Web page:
Bees aren’t violent insects, but once someone intrudes or disturbs one of their nests, trouble is on its way. It is estimated that approximately 40 people who die from an allergic reaction to bee stings every year.
Once certain people have been stung, they develop an allergy to the venom released by this insect. Other than bees, there are other insects which are capable of triggering acute allergic reactions: wasps, yellow jackets, fire ants and hornets. All of them are classified as Hymenoptera.
Bee sting allergic reactions include the following symptoms: dizzy spells, itching, swelling and welts. The reactions will go on for a few minutes. Severe reaction symptoms are trouble with breathing, low blood pressure, headache, cramps, vomiting, and anaphylactic shock leading to death.
The severe reactions to bee sting allergy happen to persons who are very allergic to the venom, older people with heart and chest problems or those who get multiple stings.
It is important to know what to do if a bee sting occurs. Here are the following tips people should keep in mind:
Try to spot the barbed stinger and flick it off the skin. Apply ice or cold compress to the affected area. Never squeeze the affected area; it may cause the venom to penetrate the skin. If stung in the neck or head, the danger is increased tenfold.
Bees are attracted to floral fragrances so if one is allergic to bee stings, she has to keep perfume to a minimum. He must wear white clothing. Since bees love bright colors its best to avoid them. He must keep from eating fruits outdoors and applying hair tonics on places where bees are found.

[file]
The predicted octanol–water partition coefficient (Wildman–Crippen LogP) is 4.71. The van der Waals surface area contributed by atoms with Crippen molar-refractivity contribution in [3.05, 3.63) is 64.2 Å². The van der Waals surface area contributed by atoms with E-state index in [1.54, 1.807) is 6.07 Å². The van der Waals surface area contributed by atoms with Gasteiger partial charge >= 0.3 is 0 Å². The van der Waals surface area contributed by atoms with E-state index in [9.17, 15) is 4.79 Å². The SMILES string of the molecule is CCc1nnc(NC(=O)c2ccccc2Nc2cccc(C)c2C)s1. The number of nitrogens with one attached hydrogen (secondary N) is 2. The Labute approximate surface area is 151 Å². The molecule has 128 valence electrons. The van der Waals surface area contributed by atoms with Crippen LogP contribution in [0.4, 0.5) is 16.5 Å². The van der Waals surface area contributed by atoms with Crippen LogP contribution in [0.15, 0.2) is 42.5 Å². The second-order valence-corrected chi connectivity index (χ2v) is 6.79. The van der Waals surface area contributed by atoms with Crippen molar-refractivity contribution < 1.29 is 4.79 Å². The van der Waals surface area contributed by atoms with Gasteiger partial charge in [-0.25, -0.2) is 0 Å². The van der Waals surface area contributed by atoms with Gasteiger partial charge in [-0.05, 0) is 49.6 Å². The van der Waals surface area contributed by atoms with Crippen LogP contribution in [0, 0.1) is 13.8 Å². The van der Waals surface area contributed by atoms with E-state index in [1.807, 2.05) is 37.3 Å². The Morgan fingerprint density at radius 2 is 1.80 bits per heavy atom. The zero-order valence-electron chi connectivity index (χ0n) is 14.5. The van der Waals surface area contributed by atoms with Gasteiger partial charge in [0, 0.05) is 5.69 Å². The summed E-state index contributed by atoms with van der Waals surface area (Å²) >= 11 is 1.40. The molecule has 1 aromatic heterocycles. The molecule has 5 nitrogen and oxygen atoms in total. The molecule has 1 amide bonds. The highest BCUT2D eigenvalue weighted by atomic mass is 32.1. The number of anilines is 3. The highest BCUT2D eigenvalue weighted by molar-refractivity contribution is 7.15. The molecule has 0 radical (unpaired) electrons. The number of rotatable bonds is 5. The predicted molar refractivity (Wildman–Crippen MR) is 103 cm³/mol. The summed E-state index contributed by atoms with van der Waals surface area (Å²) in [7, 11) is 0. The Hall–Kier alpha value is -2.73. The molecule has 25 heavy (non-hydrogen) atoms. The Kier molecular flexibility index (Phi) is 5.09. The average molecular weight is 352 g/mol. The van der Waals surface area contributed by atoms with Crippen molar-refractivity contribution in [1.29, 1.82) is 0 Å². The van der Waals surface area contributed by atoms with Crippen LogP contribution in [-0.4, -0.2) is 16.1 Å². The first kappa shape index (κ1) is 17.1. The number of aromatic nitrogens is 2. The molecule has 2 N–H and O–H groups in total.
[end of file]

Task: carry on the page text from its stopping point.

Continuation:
Children must be warned that they should not place their fingers inside flowers because that’s where bees get their pollen. Walking barefoot on clover fields is a no-no. Food must be covered outdoors. By midsummer time, mowing lawns or trimming hedges must be avoided.
The most effective treatment for bee sting allergies is through hyposensitization injection or specific immunotherapy (SIT). It is executed weekly then every six weeks for the next 3 or 5 years until a person receives 96 percent protection from bee stings.
If professional medical help cannot be given immediately, you must look for a tourniquet and apply it to a limb. There are also preloaded adrenalin syringes like Epipen and Ana-Guard that are specifically for emergency use. Puffing the Medihaler-Epi, an adrenalin inhaler, might help relieve the throat swelling and chest tightening. Cortisone and Phenergan, fast-acting and effective antihistamines, can work for less severe reactions.
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